And if he ever bites you, I want to know details. Every. Detail.

  5. Great post, Liv! Women have been objectified since the beginning of time, so is it fair that we turn around and behave in the way we complain about? Probably not, but I don’t think we completely objectify men the way they (not all men) do to women. I love Michael Stokes Photography and his gorgeous pictures of men – BUT, while I think they are super sexy, I also think they are human beings with feelings because he takes so many pictures of wounded warriors. I feel he’s trying to make them feel sexy again, which they may not now that one or more body parts have been taken away. (He also does females, I should add) and who, especially at a young age, doesn’t want to be feel sexy and attractive to the opposite (or same) sex?

    Women have always enjoyed looking at men, but it wasn’t socially accepted until recent years. They’d be labeled, slut, whore, fast, easy, etc., if anyone thought you even glanced at a man that wasn’t your husband. It was worse centuries ago.

    So now we have opportunities to enjoy the male physique – so why not? Men in Hollywood, while may be under pressure to keep within a certain body weight, will never be propositioned to get a part, told they are too old or too heavy or get cat called. It’s still easier for them and I think it will stay that way for the considerable future. So let’s enjoy what we can 🙂

    1. livrancourt says:

      Funny…there are so many terms that describe women who like men, and are any of them positive? Even relatively benign terms, like broad or dame or cougar, have negative connotations. I wonder if we’ll really be able to move past the limits we place on women until we have the language to describe what we want to be.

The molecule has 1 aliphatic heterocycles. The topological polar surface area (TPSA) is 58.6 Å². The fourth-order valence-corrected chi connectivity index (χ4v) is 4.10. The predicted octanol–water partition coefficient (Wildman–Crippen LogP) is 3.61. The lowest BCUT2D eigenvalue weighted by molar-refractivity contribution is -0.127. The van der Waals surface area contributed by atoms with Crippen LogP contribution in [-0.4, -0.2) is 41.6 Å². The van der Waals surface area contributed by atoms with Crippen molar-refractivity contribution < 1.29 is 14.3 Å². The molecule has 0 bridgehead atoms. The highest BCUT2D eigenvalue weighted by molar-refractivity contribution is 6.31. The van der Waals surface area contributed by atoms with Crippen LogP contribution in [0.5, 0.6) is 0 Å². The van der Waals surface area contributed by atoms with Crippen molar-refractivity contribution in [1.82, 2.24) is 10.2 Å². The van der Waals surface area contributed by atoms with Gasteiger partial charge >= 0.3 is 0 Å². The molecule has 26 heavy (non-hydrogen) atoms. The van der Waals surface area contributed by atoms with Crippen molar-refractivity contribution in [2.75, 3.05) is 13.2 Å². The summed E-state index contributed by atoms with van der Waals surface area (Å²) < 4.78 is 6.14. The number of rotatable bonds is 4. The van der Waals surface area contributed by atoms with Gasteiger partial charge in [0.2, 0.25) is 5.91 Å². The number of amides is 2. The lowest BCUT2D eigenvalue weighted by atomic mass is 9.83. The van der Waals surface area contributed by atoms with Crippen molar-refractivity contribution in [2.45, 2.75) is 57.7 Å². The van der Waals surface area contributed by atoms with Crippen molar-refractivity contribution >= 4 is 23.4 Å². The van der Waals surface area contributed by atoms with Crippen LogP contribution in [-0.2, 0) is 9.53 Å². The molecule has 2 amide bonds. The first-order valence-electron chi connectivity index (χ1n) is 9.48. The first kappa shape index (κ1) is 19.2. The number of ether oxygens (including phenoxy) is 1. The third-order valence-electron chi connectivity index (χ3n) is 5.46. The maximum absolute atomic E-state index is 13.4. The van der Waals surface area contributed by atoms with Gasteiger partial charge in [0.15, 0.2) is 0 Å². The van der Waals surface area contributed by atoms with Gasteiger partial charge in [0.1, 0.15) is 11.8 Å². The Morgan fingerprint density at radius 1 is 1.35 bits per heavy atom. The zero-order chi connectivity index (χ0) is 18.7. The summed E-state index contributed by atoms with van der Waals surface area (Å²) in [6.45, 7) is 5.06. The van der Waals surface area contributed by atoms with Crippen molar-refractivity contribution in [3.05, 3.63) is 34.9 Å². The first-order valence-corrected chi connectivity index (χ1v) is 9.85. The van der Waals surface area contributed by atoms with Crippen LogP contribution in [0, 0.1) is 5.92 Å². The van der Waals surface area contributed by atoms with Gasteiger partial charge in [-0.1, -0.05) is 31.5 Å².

Meanwhile, I do like me some pretty pretty pictures…

      1. Terri-Lynne DeFino says:

        Think about theses words:
        Governor vs governess
        Mister vs mistress
        Dominator vs dominatrix
        I could go on, but you see the difference? Same word. Totally different connotations.

      2. livrancourt says:

        I’m pretty sure there’s a PhD thesis in there somewhere, Terri-Lynne. You’re absolutely right. How do we change the language, to come up with words that don’t have that kind of baggage?

  6. Terri-Lynne DeFino says:

    True story. My youngest son is ridiculously good looking. One evening, we were all out as a family and a group of drunken a**holes called him over. They wanted to hire him to strip for them. They cat called and coaxed him, in front of his entire family, promising him huge amounts if money to see him naked. It was repulsive. And yet, people at other tables found it amusing. They would not have, had it been one of my daughters. I nearly jumped over the barricade but kept my temper.
    Beauty is beauty and there’s nothing wrong with appreciating it. Ogling is not appreciating.

    1. livrancourt says:

      That’s kind of appalling, Terri-Lynne. They propositioned him like that in front of his parents? I can’t even…
      There’s a difference between admiring someone – giving them the power of your appreciation – and using or demeaning someone, because then you’re taking their power away. Sounds like you’re raising your son to know the difference. Thanks for checking in!